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Thursday, March 14, 2013

Clinical atomic spectroscopy in finding trace elements

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Determining the link between trace metals and human disease
opening artUnderstanding the effects of trace metals on human health is as complex as it is fascinating. We know that too low or too high of a concentration of trace elements in our diet can affect our quality of life. Equally, industrial-based metallic contamination of the air, soil, and water supplies can have a dramatic impact on our well-being. The toxic effect of lead, particularly on young children, is well documented, but is it possible to pinpoint the source of the lead poisoning? The movie Erin Brokovich alerted us all to the dangers of hexavalent chromium (Cr VI) in drinking water, but how many in the audience realized that chromium metal is necessary for metabolizing carbohydrates and fats? Selenium, which is found in many vegetables including garlic and onions, has important antioxidant properties, but do we know why some selenium compounds are essential but others are toxic? Clearly, these are complex questions that must be answered to fully understand the role of trace elements in the mechanisms of human diseases.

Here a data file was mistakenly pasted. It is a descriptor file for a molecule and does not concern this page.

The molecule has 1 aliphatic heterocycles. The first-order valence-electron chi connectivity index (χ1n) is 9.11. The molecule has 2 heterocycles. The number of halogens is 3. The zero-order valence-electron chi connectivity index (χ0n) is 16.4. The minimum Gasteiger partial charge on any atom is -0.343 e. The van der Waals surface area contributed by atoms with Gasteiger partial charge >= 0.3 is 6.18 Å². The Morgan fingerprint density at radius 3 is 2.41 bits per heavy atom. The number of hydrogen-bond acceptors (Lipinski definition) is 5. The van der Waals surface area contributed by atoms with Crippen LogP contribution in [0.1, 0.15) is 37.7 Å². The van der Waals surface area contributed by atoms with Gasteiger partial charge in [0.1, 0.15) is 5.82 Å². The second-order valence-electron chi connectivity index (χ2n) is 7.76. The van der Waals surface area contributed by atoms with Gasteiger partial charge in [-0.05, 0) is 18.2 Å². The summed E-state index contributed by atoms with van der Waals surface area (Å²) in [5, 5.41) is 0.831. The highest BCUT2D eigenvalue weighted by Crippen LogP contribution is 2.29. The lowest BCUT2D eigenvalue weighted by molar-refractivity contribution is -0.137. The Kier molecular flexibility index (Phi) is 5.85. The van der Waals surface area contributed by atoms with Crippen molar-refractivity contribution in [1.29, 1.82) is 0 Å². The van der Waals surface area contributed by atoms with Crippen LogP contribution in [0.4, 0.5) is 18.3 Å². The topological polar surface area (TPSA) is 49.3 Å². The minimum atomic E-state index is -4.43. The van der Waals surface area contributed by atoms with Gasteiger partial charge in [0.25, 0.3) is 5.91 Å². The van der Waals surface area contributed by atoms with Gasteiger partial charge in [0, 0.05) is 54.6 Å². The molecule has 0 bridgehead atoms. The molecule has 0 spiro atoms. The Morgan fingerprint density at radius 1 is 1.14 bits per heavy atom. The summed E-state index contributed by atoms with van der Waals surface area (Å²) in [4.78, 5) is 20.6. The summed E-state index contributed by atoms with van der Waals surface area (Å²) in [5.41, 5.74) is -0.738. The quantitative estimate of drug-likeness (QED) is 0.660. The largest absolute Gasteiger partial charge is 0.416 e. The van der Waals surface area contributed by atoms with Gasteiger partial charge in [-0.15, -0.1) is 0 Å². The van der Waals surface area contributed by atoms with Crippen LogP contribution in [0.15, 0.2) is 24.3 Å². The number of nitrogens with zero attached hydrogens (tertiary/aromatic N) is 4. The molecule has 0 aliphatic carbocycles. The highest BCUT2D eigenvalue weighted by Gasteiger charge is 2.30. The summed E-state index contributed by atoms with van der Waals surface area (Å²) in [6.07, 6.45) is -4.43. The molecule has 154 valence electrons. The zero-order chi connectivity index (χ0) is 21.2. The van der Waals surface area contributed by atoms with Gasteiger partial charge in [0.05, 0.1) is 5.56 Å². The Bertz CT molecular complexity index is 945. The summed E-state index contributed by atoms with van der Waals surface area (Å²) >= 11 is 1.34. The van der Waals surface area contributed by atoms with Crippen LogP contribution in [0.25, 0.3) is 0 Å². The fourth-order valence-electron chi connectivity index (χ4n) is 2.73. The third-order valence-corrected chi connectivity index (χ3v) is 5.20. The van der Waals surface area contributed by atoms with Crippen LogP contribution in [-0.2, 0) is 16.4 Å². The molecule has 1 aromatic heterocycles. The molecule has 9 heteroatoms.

Atomic Spectroscopy
The development of analytical instrumentation over the past 30–40 years has allowed us not only to detect trace metals at the parts per quadrillion (ppq) level, but also to know its valency state, biomolecular form, elemental species, and isotopic structure. We take for granted all of the powerful and automated analytical tools we have at our disposal to carry out trace elemental studies on clinical and environmental samples. Accurate analysis at trace levels, however, was not always so easy. As recently as the early 1960s, trace elemental determinations were predominantly carried out by traditional wet chemical methods such as volumetric, gravimetric, or colorimetric assays. It wasn’t until the development of atomic spectroscopic (AS) techniques, in the early to mid-1960s, that the clinical community realized that they had a highly sensitive and diverse trace element technique that could be automated. Every time there was a major development in AS, trace element detection capability, sample throughput, and automation dramatically improved (1). There is no question that developments and recent breakthroughs in atomic spectroscopy have directly affected our understanding of the way trace metals interact with the human body.

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